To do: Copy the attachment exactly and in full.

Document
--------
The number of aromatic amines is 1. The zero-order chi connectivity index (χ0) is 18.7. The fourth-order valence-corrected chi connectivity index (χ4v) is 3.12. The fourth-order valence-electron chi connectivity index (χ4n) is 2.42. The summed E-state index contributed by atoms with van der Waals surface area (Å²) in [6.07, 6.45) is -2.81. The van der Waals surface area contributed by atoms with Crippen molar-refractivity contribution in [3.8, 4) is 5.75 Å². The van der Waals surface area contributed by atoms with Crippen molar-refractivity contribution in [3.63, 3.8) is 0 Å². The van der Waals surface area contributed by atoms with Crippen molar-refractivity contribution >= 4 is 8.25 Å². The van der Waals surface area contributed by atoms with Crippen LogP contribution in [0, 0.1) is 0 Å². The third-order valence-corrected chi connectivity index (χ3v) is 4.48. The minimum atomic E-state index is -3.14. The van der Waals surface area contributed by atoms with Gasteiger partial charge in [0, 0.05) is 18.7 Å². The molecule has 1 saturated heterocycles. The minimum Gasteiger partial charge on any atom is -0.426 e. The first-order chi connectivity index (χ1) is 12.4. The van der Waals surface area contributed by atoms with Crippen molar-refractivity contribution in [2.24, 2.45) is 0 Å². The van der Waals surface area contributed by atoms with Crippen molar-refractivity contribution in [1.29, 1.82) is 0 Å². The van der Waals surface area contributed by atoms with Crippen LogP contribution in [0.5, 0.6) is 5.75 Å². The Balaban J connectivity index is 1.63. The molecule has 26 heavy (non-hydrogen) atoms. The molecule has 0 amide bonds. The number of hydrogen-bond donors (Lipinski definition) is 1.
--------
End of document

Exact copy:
The number of aromatic amines is 1. The zero-order chi connectivity index (χ0) is 18.7. The fourth-order valence-corrected chi connectivity index (χ4v) is 3.12. The fourth-order valence-electron chi connectivity index (χ4n) is 2.42. The summed E-state index contributed by atoms with van der Waals surface area (Å²) in [6.07, 6.45) is -2.81. The van der Waals surface area contributed by atoms with Crippen molar-refractivity contribution in [3.8, 4) is 5.75 Å². The van der Waals surface area contributed by atoms with Crippen molar-refractivity contribution in [3.63, 3.8) is 0 Å². The van der Waals surface area contributed by atoms with Crippen molar-refractivity contribution >= 4 is 8.25 Å². The van der Waals surface area contributed by atoms with Crippen LogP contribution in [0, 0.1) is 0 Å². The third-order valence-corrected chi connectivity index (χ3v) is 4.48. The minimum atomic E-state index is -3.14. The van der Waals surface area contributed by atoms with Gasteiger partial charge in [0, 0.05) is 18.7 Å². The molecule has 1 saturated heterocycles. The minimum Gasteiger partial charge on any atom is -0.426 e. The first-order chi connectivity index (χ1) is 12.4. The van der Waals surface area contributed by atoms with Crippen molar-refractivity contribution in [2.24, 2.45) is 0 Å². The van der Waals surface area contributed by atoms with Crippen molar-refractivity contribution in [1.29, 1.82) is 0 Å². The van der Waals surface area contributed by atoms with Crippen LogP contribution in [0.5, 0.6) is 5.75 Å². The Balaban J connectivity index is 1.63. The molecule has 26 heavy (non-hydrogen) atoms. The molecule has 0 amide bonds. The number of hydrogen-bond donors (Lipinski definition) is 1.